The History of Embroidery

Other early examples of embroidery are found in China dating to the Warring States period between 5th and 3rd century B.C. In Sweden, the earliest finds of embroidery are from a period known as the Viking Age, around the 9th and 10th centuries. Around the year 1000, the practice of embroidery began to rise in Europe with the growth of the Christian church and royalty gaining power. Richly decorated garments and ornaments in the form of wall hangings and tablecloths were commissioned to display power and wealth.

Embroidery is the craft of decorating fabric or other materials using a needle to apply thread or yarn. The word embroidery comes from the French word broderie, meaning embellishment. In various forms, embroidery has existed since the production of fabric. While embroidery is practiced across the world, its origin stems from China and the Near East. Early embroidery can actually be traced back to Cro-Magnon days or 30,000 B.C. Archeological finds from this time period reveals fossilized remains of heavily hand-stitched and decorated clothing.

Later, in 18th century England and its colonies, embroidery was a skill marking a girl’s passage into womanhood as well as conveying rank and social standing. Soon after, however, the development of the embroidery machine and mass production came about in stages during the Industrial Revolution. The earliest machine embroidery, found in France in the mid-1800s, utilized a combination of machine looms and hand embroidery.

Moreover, embroidery was important and in the Medieval Islamic world because it was a sign of high social status in Muslim societies. In cities such as Damascus, Istanbul, and Cairo, embroidery could be found on items such as handkerchiefs, flags, uniforms, robes, horse trappings, pouches, and covers.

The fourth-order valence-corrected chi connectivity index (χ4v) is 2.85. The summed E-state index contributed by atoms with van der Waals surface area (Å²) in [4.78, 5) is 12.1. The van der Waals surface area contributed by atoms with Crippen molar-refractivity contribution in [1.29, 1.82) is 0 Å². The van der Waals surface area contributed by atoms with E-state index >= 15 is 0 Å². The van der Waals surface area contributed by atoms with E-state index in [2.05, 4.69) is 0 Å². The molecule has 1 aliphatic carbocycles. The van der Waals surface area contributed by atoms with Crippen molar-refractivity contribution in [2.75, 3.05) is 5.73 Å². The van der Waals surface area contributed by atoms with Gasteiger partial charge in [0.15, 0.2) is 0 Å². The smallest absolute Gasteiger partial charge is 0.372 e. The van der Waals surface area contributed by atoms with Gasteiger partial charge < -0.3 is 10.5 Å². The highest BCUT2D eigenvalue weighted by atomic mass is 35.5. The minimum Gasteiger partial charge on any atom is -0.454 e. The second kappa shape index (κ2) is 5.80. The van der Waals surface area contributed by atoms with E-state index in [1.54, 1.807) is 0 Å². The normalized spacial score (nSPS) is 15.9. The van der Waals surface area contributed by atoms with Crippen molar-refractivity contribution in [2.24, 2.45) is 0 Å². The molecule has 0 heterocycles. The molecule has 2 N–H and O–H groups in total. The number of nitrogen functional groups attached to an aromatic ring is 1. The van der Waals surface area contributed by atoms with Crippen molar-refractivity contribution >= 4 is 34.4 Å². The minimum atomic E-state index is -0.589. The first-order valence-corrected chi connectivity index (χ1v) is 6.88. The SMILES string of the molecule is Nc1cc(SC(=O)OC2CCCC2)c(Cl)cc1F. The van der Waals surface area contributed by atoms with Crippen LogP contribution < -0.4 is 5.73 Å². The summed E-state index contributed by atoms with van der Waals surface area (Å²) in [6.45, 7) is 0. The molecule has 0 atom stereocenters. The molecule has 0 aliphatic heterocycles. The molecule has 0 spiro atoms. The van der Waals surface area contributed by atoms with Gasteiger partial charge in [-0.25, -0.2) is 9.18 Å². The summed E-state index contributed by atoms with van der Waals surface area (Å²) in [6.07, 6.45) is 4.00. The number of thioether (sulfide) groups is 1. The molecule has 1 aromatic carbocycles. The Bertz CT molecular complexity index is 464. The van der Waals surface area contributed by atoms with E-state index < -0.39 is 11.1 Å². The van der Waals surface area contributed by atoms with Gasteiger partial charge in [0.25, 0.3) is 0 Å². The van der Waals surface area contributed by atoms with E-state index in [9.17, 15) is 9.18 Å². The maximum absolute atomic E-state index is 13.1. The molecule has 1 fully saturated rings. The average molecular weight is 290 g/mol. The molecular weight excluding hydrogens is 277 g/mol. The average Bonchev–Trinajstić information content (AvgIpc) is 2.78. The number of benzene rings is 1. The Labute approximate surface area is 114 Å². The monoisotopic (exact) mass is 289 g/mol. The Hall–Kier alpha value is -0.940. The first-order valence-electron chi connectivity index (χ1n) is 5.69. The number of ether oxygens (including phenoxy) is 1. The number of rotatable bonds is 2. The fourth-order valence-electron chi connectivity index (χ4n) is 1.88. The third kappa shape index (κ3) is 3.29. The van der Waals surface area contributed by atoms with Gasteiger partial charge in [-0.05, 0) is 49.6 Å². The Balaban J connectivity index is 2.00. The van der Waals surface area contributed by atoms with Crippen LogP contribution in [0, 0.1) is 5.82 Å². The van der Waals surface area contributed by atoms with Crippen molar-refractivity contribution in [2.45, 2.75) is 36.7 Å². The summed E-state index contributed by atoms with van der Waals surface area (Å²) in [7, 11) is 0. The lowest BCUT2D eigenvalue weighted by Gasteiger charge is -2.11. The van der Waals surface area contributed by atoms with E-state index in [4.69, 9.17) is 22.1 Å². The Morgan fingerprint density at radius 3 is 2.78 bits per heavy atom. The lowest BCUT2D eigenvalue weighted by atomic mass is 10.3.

Around the year 1900, mail order catalogs and pattern papers helped embroidery become more widespread.

Today’s embroidery looks a lot different from the embroidery of the past. Most contemporary embroidery is stitched with a computerized embroidery machine using patterns that are “digitized” with computer software. While the style and technique of modern embroidery may be different from its ancient roots, much of the purpose and use of embroidery remains the same. Embroidery has, and always will be, a popular way for people to decorate their homes and themselves with personalized brands and logos.

Embroidery was no longer just the pastime of the upper class, as it could now be done on cheaper materials. Furthermore, while embroidery was historically performed primarily by women, the art of embroidery was now being enjoyed by men. During an interview, actor Henry Fonda revealed that embroidering was his favorite hobby.  Another famous male embroiderer was Gustaf V, King of Sweden between 1907 and 1950.